Print this page
Thursday, 27 June 2019 09:03

Give up movies!

Written by 

Film maker James Cameron’s advice to New Zealanders hasn’t gone down well.

In a TV interview he urges New Zealanders to give up dairy and meat and claims the country isn’t living up to its clean green image.

Well, twitter users let him know how they felt.

Radio personality Sean Plunket tweeted: “Hey James Cameron, give up making movies”.

Another twitter user simply said: “Let’s send him packing”. Cameron owns more than 1500 hectares of rural Wairarapa land, where he is living with his wife Suzy while shooting the next films in his Avatar franchise.

More like this

Cultivating the right way

Cultivation of paddocks is common on farms at this time of year. It’s also a time when local storms may occur, adding substantial risk to an important farming practice.

Freshwater plan a killer blow

A national limit on dissolved nitrogen would “essentially eliminate” intensive agriculture in the Selwyn Waihora catchment, says Environment Canterbury chief scientist Dr Tim Davie.

Tree protest this week

The protest group ‘50 Shades of Green’ is organising a march on Parliament this week to try and stop good farmland being covered in pine trees.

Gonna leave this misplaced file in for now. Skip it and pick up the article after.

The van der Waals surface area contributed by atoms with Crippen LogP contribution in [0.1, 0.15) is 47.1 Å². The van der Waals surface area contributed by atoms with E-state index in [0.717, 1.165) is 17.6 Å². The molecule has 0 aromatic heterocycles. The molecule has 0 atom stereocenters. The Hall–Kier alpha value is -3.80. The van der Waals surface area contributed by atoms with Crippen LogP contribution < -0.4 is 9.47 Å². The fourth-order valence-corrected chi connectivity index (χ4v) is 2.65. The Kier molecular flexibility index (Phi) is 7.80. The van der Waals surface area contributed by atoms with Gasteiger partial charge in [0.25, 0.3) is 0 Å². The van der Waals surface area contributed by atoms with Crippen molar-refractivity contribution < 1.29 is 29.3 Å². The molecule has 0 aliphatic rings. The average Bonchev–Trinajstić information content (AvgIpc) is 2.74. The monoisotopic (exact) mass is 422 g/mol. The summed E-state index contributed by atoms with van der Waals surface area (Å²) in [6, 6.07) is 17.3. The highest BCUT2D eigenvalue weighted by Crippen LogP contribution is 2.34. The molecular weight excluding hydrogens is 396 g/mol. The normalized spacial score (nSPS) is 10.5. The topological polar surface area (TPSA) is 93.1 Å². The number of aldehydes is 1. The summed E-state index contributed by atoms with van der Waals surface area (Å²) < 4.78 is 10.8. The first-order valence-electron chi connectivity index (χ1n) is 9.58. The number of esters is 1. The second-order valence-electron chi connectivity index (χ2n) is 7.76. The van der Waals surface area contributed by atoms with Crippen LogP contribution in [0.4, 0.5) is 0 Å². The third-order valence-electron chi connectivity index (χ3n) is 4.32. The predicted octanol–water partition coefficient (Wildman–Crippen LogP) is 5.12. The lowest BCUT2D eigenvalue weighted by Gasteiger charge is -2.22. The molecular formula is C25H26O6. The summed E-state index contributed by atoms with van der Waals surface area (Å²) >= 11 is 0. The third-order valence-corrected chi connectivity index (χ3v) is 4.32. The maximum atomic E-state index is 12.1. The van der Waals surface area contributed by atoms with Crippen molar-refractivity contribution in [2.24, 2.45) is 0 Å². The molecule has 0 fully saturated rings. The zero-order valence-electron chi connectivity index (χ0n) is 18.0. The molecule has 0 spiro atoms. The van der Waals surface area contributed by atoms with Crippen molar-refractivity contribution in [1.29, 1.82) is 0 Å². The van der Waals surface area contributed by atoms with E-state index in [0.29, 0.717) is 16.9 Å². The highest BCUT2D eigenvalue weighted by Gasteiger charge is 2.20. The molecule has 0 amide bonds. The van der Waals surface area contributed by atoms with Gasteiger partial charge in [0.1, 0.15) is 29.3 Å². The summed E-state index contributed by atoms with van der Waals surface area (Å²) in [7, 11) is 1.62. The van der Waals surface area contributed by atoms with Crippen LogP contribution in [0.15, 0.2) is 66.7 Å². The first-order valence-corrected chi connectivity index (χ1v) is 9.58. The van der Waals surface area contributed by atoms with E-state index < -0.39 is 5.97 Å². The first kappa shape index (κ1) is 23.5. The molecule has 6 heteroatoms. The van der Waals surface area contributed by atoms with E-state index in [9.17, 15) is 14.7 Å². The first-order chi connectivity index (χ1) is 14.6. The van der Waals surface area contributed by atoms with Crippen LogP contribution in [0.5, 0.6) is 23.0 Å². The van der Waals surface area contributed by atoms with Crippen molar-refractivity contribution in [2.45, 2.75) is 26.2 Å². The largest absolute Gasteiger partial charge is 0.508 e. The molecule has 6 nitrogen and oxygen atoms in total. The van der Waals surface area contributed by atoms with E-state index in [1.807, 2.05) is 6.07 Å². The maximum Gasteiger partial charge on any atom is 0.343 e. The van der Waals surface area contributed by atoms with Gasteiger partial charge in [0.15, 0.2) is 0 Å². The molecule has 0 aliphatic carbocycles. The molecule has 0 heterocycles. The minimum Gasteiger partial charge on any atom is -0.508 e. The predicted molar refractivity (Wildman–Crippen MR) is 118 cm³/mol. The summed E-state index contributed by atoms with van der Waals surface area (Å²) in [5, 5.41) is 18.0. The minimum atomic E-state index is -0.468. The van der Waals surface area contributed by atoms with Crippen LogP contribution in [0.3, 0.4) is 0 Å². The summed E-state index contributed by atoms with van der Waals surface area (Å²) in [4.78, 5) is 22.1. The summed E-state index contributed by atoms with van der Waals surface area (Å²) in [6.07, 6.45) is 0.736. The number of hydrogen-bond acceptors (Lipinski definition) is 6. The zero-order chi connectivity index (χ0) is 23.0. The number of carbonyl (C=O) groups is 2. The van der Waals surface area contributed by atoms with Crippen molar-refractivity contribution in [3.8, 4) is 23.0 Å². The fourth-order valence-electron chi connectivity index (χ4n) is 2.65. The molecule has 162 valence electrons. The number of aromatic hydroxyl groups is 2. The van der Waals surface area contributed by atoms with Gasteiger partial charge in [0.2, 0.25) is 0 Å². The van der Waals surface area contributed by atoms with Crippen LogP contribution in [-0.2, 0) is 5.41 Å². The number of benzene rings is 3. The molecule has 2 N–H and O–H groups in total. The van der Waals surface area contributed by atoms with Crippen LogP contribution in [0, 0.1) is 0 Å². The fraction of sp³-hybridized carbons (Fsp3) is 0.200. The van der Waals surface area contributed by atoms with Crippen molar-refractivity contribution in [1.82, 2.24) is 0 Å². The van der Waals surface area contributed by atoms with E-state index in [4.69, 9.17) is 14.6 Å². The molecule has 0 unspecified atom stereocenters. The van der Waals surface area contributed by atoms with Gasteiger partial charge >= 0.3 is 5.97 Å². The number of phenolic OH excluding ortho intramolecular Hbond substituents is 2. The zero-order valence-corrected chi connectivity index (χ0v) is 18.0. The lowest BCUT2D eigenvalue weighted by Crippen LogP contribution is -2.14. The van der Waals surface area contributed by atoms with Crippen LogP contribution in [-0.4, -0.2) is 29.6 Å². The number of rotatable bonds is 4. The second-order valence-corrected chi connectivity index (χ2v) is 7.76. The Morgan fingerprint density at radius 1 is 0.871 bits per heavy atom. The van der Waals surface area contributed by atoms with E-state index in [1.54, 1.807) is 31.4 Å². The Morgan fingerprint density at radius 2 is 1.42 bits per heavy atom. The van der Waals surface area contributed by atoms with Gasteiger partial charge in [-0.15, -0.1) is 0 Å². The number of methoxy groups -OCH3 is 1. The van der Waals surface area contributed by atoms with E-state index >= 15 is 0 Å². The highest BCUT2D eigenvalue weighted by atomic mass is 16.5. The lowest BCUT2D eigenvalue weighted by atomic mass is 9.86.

Saving us from ourselves

OPINION: The Government's policy to reduce agricultural greenhouse gas emissions in New Zealand is working directly against the goals of the Paris Accord.

» The RNG Weather Report

Featured

Soil moisture: no more looking over the fence

Farm manager Bryan Mitchell describes as brilliant the SCADAfarm systems that allow him to remotely monitor and manage the irrigation of his 300ha of leased grazing land near Kirwee.

 

Separation gives constant result

Effluent separation offers a number of unique advantages, and opportunities that other systems don’t offer, says farm equipment manufacturer Rakaia Engineering Ltd (REL) Group.

Cultivating the right way

Cultivation of paddocks is common on farms at this time of year. It’s also a time when local storms may occur, adding substantial risk to an important farming practice.